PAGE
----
In partnership with the AETC and 19th Air Force, the Department of Air Force Barrier Analysis Working Group replaced the height standard with an anthropometric screening to qualify individual applicants.
“This is a huge win, especially for women and minorities of smaller stature who previously may have assumed they weren’t qualified to join our team,” Gwendolyn DeFilippi, chairwoman of the working group, said at the time.
The all-volunteer BAWG, chartered in 2008, is the Air Force’s primary mechanism for analyzing factors inhibiting equal opportunities. Its five teams work on issues of disability, career enhancement, Hispanic employment, senior leader advancement and women’s opportunities.
19th Air Force
Tasked with training more than 30,000 U.S. and allied students in flight operations and related fields each year, the 19th Air Force has undertaken initiatives of its own to eliminate structural bias in pilot training.
“We recognize it is a challenge when some Airmen can’t see themselves in positions of leadership,” said Webb. “If you can’t see yourself, or someone that looks like you, in a leadership position, it’s hard to strive for those positions, and that limits our diversity and effectiveness as leaders.”
The 19th Air Force has begun to manage class and instructor assignments more closely to increase the support that is available to students and provide more relatable role models and mentors.
Two new courses, PA 102 and 103, are also being added to the undergraduate pilot curriculum, promising professional development in the area of diversity and inclusion. In these classes, Webb said, students “will gain experience leading diverse groups of airmen.”
A review of all undergraduate pilot training course syllabi was recently completed, and a review of courseware is expected to be completed by July. These reviews are targeting outdated wordings and images that may be considered offensive or insensitive to a diverse racial and ethnic community, the press release said.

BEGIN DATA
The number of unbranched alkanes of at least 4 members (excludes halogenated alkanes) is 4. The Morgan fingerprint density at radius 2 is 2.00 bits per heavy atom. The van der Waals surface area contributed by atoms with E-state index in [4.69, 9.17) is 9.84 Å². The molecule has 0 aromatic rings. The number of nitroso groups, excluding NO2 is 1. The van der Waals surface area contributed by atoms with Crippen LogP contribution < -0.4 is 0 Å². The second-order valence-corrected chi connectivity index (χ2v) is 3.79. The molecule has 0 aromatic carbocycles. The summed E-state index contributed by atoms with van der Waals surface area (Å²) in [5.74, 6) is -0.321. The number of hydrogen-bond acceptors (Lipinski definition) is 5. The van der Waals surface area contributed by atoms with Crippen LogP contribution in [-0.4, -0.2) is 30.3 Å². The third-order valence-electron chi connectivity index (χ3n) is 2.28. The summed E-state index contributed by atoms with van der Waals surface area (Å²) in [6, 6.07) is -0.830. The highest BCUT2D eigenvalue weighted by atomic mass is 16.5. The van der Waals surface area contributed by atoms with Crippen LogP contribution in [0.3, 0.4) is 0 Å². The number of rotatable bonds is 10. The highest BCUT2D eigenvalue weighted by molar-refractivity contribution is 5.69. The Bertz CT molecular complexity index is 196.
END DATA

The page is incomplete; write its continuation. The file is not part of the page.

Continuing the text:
In addition to reviewing courses, pilot candidates in the 19th Air Force will soon have the opportunity to submit feedback forms on the culture of the training environment. Officials also created student advocate positions at undergraduate pilot training wings at Vance Air Force Base, Oklahoma, and JBSA-Randolph. AETC officials hope to one day see these positions at every undergraduate pilot training installation.
Military justice system
A new database created by AETC will track the demographic information of those who issue disciplinary action as well as those who receive it in an attempt to identify trends and develop better leaders.
“The goal is to ensure all Airmen and Guardians are treated fairly, and this database provides commanders insight to facilitate positive practices, such as increased mentoring and professional development,” said Webb.
The database is currently in beta testing at one installation, but AETC hopes to see it implemented across the Air Force if successful.
According to Air Force demographics listings, the service is 71 percent white and only 21.1 percent female. Whether these new initiatives will change demographics remains to be seen.
“At the end of the day, recruiting must be about getting the best athletes on the team,” Thomas said. “Fighting and winning wars is our job, and we need to be the best warfighters in order to do that. But not all parts of the nation can see themselves wearing our jersey, and they’re not showing up for tryouts. Recruiting for diversity is really about attracting the very best to join our team.”
Harm Venhuizen is an editorial intern at Military Times. He is studying political science and philosophy at Calvin University, where he's also in the Army ROTC program.